Raggling One’s Bed

The clinical version of MS “fatigue” is certainly a different breed of animal than what I understand to be in the “normal” range for people who do not suffer from MS.

Today, after a full night’s sleep, proper diet and hydration and pretty standard low-intensity household activities, I began to crumple. Within an hour of trying (as always) to fight it through, I was face down on my mattress as unmoving as though asleep. Were sleep only a possible relief, that is. My mind, though “foggy,” was pristinely alert; though not suffering from actual paralysis (another different animal altogether*) I could not make my body move — from a corporal weakness felt not even by long distance runners after a full day of ankle weights.

So, for two hours I laid motionless. As soon as I felt the possibility of movement, I sat up and walked into the kitchen to start prepping a dinner salad for three. I then went into the pool and came, with the cool water bringing my core body temperature down, more awake than I had been all day. The “cog fog” lifted into the clear blue sky and I was able to swim heartily, and laugh.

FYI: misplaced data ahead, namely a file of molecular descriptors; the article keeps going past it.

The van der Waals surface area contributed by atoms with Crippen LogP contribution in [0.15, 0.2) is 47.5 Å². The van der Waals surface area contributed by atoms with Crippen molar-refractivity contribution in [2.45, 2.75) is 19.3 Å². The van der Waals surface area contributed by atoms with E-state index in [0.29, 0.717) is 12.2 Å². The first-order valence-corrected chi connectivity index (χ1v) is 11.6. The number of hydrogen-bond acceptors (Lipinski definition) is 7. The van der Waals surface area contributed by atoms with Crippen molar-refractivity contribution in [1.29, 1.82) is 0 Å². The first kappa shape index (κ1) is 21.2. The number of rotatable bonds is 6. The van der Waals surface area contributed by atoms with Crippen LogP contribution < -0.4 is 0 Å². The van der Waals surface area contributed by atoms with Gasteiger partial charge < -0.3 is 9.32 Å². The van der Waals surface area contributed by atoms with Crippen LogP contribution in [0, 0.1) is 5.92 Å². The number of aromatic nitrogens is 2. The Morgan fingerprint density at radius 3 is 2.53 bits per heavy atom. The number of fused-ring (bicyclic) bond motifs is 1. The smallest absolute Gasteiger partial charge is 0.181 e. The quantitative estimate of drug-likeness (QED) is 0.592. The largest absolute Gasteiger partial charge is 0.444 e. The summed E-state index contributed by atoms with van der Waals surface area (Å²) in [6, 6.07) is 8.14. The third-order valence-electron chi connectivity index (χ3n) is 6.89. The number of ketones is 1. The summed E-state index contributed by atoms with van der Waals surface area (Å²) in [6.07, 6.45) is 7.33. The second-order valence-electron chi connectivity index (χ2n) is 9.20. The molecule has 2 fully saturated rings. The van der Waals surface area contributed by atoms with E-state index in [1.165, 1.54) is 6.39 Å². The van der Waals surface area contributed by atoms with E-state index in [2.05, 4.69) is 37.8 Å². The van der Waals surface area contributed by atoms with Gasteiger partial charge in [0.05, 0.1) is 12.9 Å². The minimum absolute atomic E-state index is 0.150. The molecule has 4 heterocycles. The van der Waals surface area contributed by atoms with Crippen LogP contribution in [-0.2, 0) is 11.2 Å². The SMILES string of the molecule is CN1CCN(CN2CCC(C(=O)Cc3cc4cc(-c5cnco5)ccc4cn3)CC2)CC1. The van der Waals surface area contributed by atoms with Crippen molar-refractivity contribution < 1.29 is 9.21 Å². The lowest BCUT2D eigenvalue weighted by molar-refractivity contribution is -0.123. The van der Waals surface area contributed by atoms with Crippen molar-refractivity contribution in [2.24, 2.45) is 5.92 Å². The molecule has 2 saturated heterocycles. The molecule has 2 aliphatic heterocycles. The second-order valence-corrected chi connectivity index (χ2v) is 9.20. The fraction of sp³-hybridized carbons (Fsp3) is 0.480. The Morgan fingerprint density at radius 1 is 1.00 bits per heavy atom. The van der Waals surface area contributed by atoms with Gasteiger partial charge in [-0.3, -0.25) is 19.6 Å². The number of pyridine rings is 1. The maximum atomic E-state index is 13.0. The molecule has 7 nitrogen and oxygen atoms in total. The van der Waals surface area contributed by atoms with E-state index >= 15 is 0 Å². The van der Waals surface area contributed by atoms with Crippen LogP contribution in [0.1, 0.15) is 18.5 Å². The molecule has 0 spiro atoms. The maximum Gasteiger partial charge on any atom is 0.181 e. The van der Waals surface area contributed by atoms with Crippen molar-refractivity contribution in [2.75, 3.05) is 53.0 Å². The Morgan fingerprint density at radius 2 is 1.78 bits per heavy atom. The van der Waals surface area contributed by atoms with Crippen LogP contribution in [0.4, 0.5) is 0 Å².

I will never again be certain of what tomorrow will bring. The thought of that no longer frightens me, but it does bore me to pieces.

*Having MS makes friendships and general life activities difficult because when attending an event or invited to someone’s home there is no predicting which animal from the zoo will accompany you. There will always be a monkey on your back (a given cliche) — but sometimes, too, a tranquilized elephant or angry flightless bird. And your friends or strangers will not know which you’ll happen to have with you.

Or, perhaps, think of me this way: if you are my friend and invite me over, know I will be bringing an infant with me who screams at random intervals and cannot be consoled.

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